Ahoy, mateys! Today is a fantastic day because it's International Talk Like a Pirate Day. So of course I had to do something for it on the blog since prates are so freaking cool. Sure, they can be brute and vicious and filthy and need their mouths washed out with soap, but they can also be misunderstood creatures with fragile hearts and sensitive souls hidden under all that roughness. (Aaand it doesn't hurt that they can be easy on the eyes.) I've compiled a list of books I've read featuring pirates (honestly and sadly, there aren't that many) who are more than just pirates: they bring something extra to the ship and are bits of treasure, and I would maaaybe join their crews. But don't worry: they'll still threaten to make you walk the plank (and shove a sword through your rib cage) if need be.
Jocelyn Hook, Hook's Revenge
Jocelyn is probably the youngest swashbuckler in the history of ever, but nothing will stop her from taking revenge on the crocodile who killed her father, the one and only Captain Hook. She's stubborn and sassy and does not care to put up with your poo, thank you very much. But she struggles--she never really knew her father, and she has no clue what it means and takes to be a pirate, especially one like her predecessor. Fortunately, she has one very, very ragtag and eclectic and not awfully scary crew, a fairy, and a friend named Roger (ship ship ship) to help her along with the way. Revenge may be sweet, but friendship may be sweeter.
Edward "Teach" Drummond, Blackhearts
Ah, TEACH. I'm cheating a bit here because Blackhearts (which has excellent Poldark vibes, by the way) isn't exactly a pirate story--it's more of an origin story, really, about who Blackbeard was before he was the infamous pirate, and what made him turn into such a notorious character. Blackhearts is a story centered around the core of perfect, perfect romance and all the best banter, I LITERALLY CANNOT HANDLE IT. That's what's interesting here: how the hell does Teach become Blackbeard? Maybe he had to read Blackhearts and suffer from that cruel, cruel ending.
Sturmhond, Siege and Storm
Here's the deal: I'm really not the biggest fan of the Shadow and Bone series. I'll be reading Ruin and Rising very soon so I can read Six of Crows (and avoid any possible spoilers for the other series), and I liked Shadow and Bone enough, but Siege and Storm was a doozy. It really only had one saving grace: the one and only Sturmhond. Privateer, pirate, whatever (and I unfortunately don't remember enough to go into details about what he does). He's the best character in this series--and the only one I really care about--I adore him, and if he doesn't survive then so help me.
Rolfe, "The Assassin and the Pirate Lord"
Sometimes you meet a character but you're just passing by--they're not there for long and aren't in the series for the long run. That's the case with Captain Rolfe, the Pirate Lord of Skull's Bay we meet in the first novella in The Assassin's Blade. But DAMN, he's an excellent, interesting, and compelling magical map tattooed on his hands. Tell me more.
character who I desperately want to see again in the series (and I won't tell you whether or not that happens because spoilers). I have a thing for maps, and Rofle has a fucking
James Hook, Never Never
Ughhhhhhhhhhhh. Ever since I read Tiger Lily years ago I've been trash for Peter Pan retellings and my ships for these characters have been fucked the hell up--and Never Never is one of my favorites. It's the pretty well known tale of Peter Pan, but from Hook's point of view, and it breaks my heart and finally shows why why why Hook hates Pan and wants to kill a child (something that stupid Pan movie failed to accomplish). It's sympathy for the villain--if the villain really is the villain--and the relationship between Hook and Tiger Lily kill me like don't even talk to me. It feels like a story, and such a familiar yet new perspective way to tell the story, and I love it.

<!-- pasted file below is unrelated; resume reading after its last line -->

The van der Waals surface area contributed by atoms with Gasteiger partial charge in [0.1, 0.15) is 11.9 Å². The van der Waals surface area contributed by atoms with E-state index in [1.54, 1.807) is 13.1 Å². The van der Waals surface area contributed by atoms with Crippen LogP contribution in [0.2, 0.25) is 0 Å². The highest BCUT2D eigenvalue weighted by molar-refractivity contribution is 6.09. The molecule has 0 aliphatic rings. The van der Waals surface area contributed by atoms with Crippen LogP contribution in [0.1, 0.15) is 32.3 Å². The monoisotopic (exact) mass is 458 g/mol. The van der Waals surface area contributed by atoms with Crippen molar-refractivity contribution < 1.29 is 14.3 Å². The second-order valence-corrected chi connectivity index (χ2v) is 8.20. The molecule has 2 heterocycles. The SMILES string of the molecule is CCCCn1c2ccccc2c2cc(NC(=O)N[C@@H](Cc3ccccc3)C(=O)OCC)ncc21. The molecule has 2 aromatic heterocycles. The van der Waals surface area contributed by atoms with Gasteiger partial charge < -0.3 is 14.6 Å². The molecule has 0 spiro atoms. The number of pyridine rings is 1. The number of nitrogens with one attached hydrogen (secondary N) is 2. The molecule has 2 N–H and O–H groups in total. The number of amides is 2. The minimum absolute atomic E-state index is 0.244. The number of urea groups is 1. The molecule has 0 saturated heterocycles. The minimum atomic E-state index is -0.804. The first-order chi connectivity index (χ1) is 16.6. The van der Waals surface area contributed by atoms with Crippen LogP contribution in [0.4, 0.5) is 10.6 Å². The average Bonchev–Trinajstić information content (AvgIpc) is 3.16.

The Temptation Crew, The Girl From Everywhere
Nix & Co. are pretty damn cool, if you ask me. Each character is her or her own, with their own characteristics, personalities, quirks, and strengths--and weaknesses. And it just so happens that the Temptation isn't your average ship: it travels through time, so long as you have the proper map. It's not really about stealing treasure (I can't remember if that even really happened in the book)--it's about stealing time and forging your own past, present, and future, damn the consequences. It's a very interesting perspective when it comes to time travel, and as far as pirating goes--well, can you imagine what some people do with that kind of power?
Farouz, Hostage Three
I did not expect to love this book when I read it, but I did--and it's really something else. Unlike the other pirates and books on this list, Hostage Three sits on the border of realism as it explores a certain kind of pirate: those from Somalia. (Basically, think a YA version of Captain Phillips.) This isn't treasure hunting: this is being taken hostage by real people with real guns who aren't afraid to hurt you and who aren't satisfied by what's in your wallet or jewelry box: they want more, more, more, they starve for it. This book is fiction, but in a way, it's also not (but it is underrated as hell).
Delilah Bard, A Darker Shade of Magic
I can't recall if Delilah Bard is actually a pirate, but whatever, who cares, because she is BADASS AS HELL. She's a cross-dressing thief with a penchant for adventure, and she yearns to see the world and all its treasure, and what makes her fit for this list is that adventure, the lust for it, the way her heart beats for it. Lila isn't the kind of person who's going to sit around and wait for something interesting to come knocking at her door. No, she'll find it on her own and take it by the reins and ride it until she finds the next one and the next one. And if you ask her, she's not going to die--not until she's seen everything.